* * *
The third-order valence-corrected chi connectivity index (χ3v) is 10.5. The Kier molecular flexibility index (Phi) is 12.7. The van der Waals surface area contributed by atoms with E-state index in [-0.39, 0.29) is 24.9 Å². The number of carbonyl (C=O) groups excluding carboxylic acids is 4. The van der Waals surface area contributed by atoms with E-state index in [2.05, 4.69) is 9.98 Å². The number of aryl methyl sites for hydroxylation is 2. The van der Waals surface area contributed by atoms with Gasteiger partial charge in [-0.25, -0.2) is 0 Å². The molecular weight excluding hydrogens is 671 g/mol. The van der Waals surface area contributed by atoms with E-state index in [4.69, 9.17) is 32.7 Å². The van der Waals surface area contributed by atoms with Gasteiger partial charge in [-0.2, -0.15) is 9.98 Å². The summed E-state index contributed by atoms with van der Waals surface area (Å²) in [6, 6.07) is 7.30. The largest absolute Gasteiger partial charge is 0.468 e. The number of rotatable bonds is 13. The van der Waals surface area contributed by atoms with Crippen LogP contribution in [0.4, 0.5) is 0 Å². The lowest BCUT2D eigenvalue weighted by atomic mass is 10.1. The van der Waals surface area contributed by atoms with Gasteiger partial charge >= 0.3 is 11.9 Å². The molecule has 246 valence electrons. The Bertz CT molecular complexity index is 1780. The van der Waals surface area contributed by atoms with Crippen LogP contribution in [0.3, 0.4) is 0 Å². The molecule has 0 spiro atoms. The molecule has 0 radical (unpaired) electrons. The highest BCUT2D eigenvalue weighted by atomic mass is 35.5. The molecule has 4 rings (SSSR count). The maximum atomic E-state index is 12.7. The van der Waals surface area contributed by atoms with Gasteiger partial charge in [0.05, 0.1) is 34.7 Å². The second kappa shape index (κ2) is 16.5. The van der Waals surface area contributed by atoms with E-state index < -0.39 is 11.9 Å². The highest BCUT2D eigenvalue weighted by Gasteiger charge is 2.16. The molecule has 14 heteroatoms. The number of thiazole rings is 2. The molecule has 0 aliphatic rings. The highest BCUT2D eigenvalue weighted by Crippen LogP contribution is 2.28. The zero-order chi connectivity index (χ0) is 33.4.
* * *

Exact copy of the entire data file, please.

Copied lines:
The third-order valence-corrected chi connectivity index (χ3v) is 10.5. The Kier molecular flexibility index (Phi) is 12.7. The van der Waals surface area contributed by atoms with E-state index in [-0.39, 0.29) is 24.9 Å². The number of carbonyl (C=O) groups excluding carboxylic acids is 4. The van der Waals surface area contributed by atoms with E-state index in [2.05, 4.69) is 9.98 Å². The number of aryl methyl sites for hydroxylation is 2. The van der Waals surface area contributed by atoms with Gasteiger partial charge in [-0.25, -0.2) is 0 Å². The molecular weight excluding hydrogens is 671 g/mol. The van der Waals surface area contributed by atoms with E-state index in [4.69, 9.17) is 32.7 Å². The van der Waals surface area contributed by atoms with Gasteiger partial charge in [-0.2, -0.15) is 9.98 Å². The summed E-state index contributed by atoms with van der Waals surface area (Å²) in [6, 6.07) is 7.30. The largest absolute Gasteiger partial charge is 0.468 e. The number of rotatable bonds is 13. The van der Waals surface area contributed by atoms with Crippen LogP contribution in [0.4, 0.5) is 0 Å². The lowest BCUT2D eigenvalue weighted by atomic mass is 10.1. The van der Waals surface area contributed by atoms with Gasteiger partial charge >= 0.3 is 11.9 Å². The molecule has 246 valence electrons. The Bertz CT molecular complexity index is 1780. The van der Waals surface area contributed by atoms with Crippen LogP contribution in [0.3, 0.4) is 0 Å². The molecule has 0 spiro atoms. The molecule has 0 radical (unpaired) electrons. The highest BCUT2D eigenvalue weighted by atomic mass is 35.5. The molecule has 4 rings (SSSR count). The maximum atomic E-state index is 12.7. The van der Waals surface area contributed by atoms with Gasteiger partial charge in [0.05, 0.1) is 34.7 Å². The second kappa shape index (κ2) is 16.5. The van der Waals surface area contributed by atoms with E-state index < -0.39 is 11.9 Å². The highest BCUT2D eigenvalue weighted by Gasteiger charge is 2.16. The molecule has 14 heteroatoms. The number of thiazole rings is 2. The molecule has 0 aliphatic rings. The highest BCUT2D eigenvalue weighted by Crippen LogP contribution is 2.28. The zero-order chi connectivity index (χ0) is 33.4.